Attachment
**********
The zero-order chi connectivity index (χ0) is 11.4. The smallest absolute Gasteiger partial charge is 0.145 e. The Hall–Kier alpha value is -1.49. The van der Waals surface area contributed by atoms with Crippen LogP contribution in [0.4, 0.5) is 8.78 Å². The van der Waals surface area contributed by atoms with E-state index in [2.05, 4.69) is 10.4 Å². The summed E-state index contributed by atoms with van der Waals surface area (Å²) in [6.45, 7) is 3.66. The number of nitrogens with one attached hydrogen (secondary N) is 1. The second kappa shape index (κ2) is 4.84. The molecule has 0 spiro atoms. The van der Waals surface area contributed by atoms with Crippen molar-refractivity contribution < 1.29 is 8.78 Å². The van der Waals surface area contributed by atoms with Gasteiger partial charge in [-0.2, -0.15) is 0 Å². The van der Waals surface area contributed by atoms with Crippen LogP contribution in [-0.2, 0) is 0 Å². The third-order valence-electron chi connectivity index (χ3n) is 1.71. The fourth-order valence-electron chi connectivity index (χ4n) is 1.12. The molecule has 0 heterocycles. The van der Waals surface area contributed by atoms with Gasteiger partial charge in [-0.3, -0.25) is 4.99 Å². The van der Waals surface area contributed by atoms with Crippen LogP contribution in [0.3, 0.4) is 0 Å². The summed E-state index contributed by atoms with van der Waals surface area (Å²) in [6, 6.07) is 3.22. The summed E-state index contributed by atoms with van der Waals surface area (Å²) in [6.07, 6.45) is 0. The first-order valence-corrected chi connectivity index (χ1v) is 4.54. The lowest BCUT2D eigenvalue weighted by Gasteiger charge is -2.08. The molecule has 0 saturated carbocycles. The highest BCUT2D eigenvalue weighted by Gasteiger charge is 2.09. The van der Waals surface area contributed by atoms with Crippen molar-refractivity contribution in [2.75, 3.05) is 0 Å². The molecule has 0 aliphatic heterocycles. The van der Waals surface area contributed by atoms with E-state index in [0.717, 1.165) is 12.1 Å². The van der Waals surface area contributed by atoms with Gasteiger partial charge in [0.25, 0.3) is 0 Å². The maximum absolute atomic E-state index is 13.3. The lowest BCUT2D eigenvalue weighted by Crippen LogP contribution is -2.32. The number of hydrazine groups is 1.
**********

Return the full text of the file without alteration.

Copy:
The zero-order chi connectivity index (χ0) is 11.4. The smallest absolute Gasteiger partial charge is 0.145 e. The Hall–Kier alpha value is -1.49. The van der Waals surface area contributed by atoms with Crippen LogP contribution in [0.4, 0.5) is 8.78 Å². The van der Waals surface area contributed by atoms with E-state index in [2.05, 4.69) is 10.4 Å². The summed E-state index contributed by atoms with van der Waals surface area (Å²) in [6.45, 7) is 3.66. The number of nitrogens with one attached hydrogen (secondary N) is 1. The second kappa shape index (κ2) is 4.84. The molecule has 0 spiro atoms. The van der Waals surface area contributed by atoms with Crippen molar-refractivity contribution < 1.29 is 8.78 Å². The van der Waals surface area contributed by atoms with Gasteiger partial charge in [-0.2, -0.15) is 0 Å². The van der Waals surface area contributed by atoms with Crippen LogP contribution in [-0.2, 0) is 0 Å². The third-order valence-electron chi connectivity index (χ3n) is 1.71. The fourth-order valence-electron chi connectivity index (χ4n) is 1.12. The molecule has 0 heterocycles. The van der Waals surface area contributed by atoms with Gasteiger partial charge in [-0.3, -0.25) is 4.99 Å². The van der Waals surface area contributed by atoms with Crippen LogP contribution in [0.3, 0.4) is 0 Å². The summed E-state index contributed by atoms with van der Waals surface area (Å²) in [6, 6.07) is 3.22. The summed E-state index contributed by atoms with van der Waals surface area (Å²) in [6.07, 6.45) is 0. The first-order valence-corrected chi connectivity index (χ1v) is 4.54. The lowest BCUT2D eigenvalue weighted by Gasteiger charge is -2.08. The molecule has 0 saturated carbocycles. The highest BCUT2D eigenvalue weighted by Gasteiger charge is 2.09. The van der Waals surface area contributed by atoms with Crippen molar-refractivity contribution in [2.75, 3.05) is 0 Å². The molecule has 0 aliphatic heterocycles. The van der Waals surface area contributed by atoms with E-state index in [0.717, 1.165) is 12.1 Å². The van der Waals surface area contributed by atoms with Gasteiger partial charge in [0.25, 0.3) is 0 Å². The maximum absolute atomic E-state index is 13.3. The lowest BCUT2D eigenvalue weighted by Crippen LogP contribution is -2.32. The number of hydrazine groups is 1.